A student of mine, Doug sent me a youtube video and asked my opinion about this video:
I replied to Doug that I agree with most of what the instructor in this video said but I also have my own points to add. I believe punches are still valid attacks. First of all: it is a human reaction to make a fist under threat or other extreme stress. I would suggest that all my students in my class, except for law enforcement officers, make fists when they attack. I’d rather trade broken phalanges for fluid, powerful and natural attacks.
Secondly, in Krav Maga we punch with at a 45-degree angle to reduce impact to the finger bones, and from there we can quickly transfer to hammer strike. Also, by doing this, we condition our knuckles to take impacts. Last but not least, the instructor (camouflage pants) is “telegraphing” his attacks a lot prior to his strike as normal people do. But we are trained Krav Maga fighters: Any trained fighters want to strike the person with his fist rapidly, and with accuracy, power and speed. He or she can do it without telegraphing and giving the other person a chance to flinch. The following sequence attacks should be knee-elbow-kick instead of punches.
Now, this is just my own approach. Like the instructor in this video I have my own beliefs base upon my own training and experience. Doug and other students should form their own points. My body shape and life experience is different from my students and who am I to tell them this is the only way? I believe in telling students the textbook method, other school methods, and asking them to form their own method.
Krav Maga is Science+Experience. Science does not change but individual experience differs from people to people. I do not have all the solutions but I can give you all the science (knowledge + tactics + techniques) and you can find your own answer though your own experience (real life dangers + scenario, play + sparring). The trick is to always be able to find one’s own solution. On the street, I do not know how you will react or what kind of situation you will be in. No matter how seasoned and experienced I am as a Krav Maga instructor or combat psychology expert, I am not you. I can give you some general guidelines on how people react but I am not god nor I can predict the future. Real life situations are chaotic and unpredictable. I recall back in the days when I worked as an armored car guard for cash transport. Our AO (Area of Operations) was in the worst neighborhood of East Vancouver. We were a three-man crew, highly trained and armed to the teeth. We drilled on the worst types of situation’s we could imagine finding ourselves in. One night we came out of the bank and there was a junkie woman climbing on our car and trying to rip off the side mirror of the armored truck. Because of our rules of engagement, my partner and the driver and I could only look at this lady ripping the truck’s side mirror off piece by piece while pounding on the window. All we could do was call the police and hope they would come on time to be able to stop the woman in time to prevent major damage to the car. That’s right; one 80-pound East Vancouver junkie stopped three strong, armed men. There is an SOP (Standard Operation Procedure) for this, and an SOP for that, but no SOP telling us how to deal with a junkie, high as kite, who was ripping our truck apart.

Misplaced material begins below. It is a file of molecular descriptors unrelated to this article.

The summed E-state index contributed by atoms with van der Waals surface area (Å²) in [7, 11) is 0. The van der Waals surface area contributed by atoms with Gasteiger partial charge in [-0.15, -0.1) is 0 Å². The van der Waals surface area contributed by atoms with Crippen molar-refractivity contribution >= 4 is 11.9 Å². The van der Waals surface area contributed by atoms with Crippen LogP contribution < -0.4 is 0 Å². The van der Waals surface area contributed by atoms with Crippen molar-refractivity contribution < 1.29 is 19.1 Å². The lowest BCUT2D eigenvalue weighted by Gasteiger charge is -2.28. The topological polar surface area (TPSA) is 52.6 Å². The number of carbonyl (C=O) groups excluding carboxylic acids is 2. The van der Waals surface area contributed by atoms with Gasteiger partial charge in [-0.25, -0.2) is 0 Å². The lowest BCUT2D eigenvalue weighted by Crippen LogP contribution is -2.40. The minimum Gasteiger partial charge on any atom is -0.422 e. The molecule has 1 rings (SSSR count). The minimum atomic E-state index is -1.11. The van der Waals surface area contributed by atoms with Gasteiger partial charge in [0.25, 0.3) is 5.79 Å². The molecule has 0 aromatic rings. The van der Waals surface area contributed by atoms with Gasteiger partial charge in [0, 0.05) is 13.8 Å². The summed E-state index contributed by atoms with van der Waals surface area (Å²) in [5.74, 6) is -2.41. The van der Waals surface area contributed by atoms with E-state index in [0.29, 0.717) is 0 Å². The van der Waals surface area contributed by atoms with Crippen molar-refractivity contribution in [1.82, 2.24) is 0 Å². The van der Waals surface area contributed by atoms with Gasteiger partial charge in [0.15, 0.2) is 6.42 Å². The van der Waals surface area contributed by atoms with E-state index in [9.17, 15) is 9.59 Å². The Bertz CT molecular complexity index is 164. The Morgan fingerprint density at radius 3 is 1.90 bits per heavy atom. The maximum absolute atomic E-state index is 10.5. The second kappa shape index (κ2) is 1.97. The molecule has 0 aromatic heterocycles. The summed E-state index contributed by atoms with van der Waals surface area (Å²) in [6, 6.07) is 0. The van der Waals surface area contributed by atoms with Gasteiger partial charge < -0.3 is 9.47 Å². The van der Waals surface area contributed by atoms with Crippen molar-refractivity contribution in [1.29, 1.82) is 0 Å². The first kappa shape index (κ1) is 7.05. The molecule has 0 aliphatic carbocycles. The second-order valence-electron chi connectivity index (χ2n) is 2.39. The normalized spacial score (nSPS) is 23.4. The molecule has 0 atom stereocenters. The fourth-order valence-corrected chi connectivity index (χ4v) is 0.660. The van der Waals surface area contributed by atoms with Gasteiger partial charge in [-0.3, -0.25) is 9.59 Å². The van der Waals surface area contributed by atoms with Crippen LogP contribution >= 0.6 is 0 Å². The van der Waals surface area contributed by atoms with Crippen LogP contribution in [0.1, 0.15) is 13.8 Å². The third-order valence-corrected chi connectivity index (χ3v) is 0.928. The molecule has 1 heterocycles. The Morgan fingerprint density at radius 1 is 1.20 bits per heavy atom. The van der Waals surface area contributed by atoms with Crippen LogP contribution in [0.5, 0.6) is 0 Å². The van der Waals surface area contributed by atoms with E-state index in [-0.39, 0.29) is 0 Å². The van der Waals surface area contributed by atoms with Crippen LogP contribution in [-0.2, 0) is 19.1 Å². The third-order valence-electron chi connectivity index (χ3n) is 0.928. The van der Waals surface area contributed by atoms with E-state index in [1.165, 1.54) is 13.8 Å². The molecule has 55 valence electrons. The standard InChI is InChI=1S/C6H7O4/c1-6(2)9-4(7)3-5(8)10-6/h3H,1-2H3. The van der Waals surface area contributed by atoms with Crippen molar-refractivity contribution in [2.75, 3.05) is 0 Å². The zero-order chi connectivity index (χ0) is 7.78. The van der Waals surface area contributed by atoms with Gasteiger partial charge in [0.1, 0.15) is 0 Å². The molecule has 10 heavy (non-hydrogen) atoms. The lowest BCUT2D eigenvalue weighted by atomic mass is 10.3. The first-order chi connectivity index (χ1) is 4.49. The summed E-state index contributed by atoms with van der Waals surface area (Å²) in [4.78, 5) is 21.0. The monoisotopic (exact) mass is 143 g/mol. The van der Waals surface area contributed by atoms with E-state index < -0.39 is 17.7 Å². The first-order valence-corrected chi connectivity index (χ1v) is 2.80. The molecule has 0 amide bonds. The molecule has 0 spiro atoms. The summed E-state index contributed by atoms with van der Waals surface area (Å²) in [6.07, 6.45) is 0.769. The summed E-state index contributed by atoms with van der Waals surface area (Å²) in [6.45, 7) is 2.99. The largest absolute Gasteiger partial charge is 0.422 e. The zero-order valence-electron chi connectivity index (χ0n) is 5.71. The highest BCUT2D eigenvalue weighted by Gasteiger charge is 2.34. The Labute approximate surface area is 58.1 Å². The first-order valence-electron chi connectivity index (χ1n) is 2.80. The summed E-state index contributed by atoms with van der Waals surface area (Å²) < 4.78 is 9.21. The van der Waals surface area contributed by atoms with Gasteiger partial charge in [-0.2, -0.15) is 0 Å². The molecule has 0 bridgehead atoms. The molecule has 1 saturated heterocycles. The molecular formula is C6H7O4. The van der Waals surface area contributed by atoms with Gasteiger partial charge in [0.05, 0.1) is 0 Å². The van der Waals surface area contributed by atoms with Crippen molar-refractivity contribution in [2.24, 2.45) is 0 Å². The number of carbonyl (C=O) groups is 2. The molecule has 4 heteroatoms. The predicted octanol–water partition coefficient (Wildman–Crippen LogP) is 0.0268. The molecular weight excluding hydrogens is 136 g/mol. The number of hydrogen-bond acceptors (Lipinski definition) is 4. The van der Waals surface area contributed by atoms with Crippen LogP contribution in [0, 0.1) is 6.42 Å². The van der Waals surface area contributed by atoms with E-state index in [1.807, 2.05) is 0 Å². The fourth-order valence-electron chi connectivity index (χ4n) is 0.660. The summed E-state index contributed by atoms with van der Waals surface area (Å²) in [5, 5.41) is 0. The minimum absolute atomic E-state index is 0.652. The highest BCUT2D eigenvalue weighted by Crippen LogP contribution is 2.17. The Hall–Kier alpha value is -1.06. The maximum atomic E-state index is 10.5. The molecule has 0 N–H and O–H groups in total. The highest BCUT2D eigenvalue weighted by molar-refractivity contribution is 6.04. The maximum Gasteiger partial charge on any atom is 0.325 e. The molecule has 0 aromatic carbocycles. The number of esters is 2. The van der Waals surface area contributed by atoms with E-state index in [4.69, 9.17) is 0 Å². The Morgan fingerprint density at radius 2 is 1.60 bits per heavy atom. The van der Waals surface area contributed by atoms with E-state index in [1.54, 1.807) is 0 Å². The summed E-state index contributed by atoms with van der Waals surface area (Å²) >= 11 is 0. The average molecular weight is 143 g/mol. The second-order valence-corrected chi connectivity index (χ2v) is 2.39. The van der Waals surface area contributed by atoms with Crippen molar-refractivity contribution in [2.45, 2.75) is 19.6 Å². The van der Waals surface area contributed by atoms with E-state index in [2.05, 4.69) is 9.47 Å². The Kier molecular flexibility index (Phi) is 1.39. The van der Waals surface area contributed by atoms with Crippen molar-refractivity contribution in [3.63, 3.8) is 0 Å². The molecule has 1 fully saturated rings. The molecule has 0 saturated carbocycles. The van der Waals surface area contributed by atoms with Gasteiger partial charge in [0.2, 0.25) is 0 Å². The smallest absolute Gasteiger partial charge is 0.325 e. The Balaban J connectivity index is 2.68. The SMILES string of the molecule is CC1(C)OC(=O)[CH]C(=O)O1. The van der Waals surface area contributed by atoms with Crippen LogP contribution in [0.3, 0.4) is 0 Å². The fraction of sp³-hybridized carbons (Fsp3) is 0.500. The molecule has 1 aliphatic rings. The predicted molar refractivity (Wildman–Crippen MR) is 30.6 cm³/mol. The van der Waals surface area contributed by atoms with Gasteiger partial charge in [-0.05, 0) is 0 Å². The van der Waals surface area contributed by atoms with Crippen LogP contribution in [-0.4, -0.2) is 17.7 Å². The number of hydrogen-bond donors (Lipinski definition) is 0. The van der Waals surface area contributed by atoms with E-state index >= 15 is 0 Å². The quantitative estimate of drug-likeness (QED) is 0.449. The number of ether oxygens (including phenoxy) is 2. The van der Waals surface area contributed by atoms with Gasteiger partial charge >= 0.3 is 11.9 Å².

Real life dangers can come in many forms; as instructors we cannot foresee every scenario. It is best if we teach the students the tools of fighting and the mindset of experimentation and exploration so they can form their own methods against dangers on their own paths.
Edited By : Max Birkner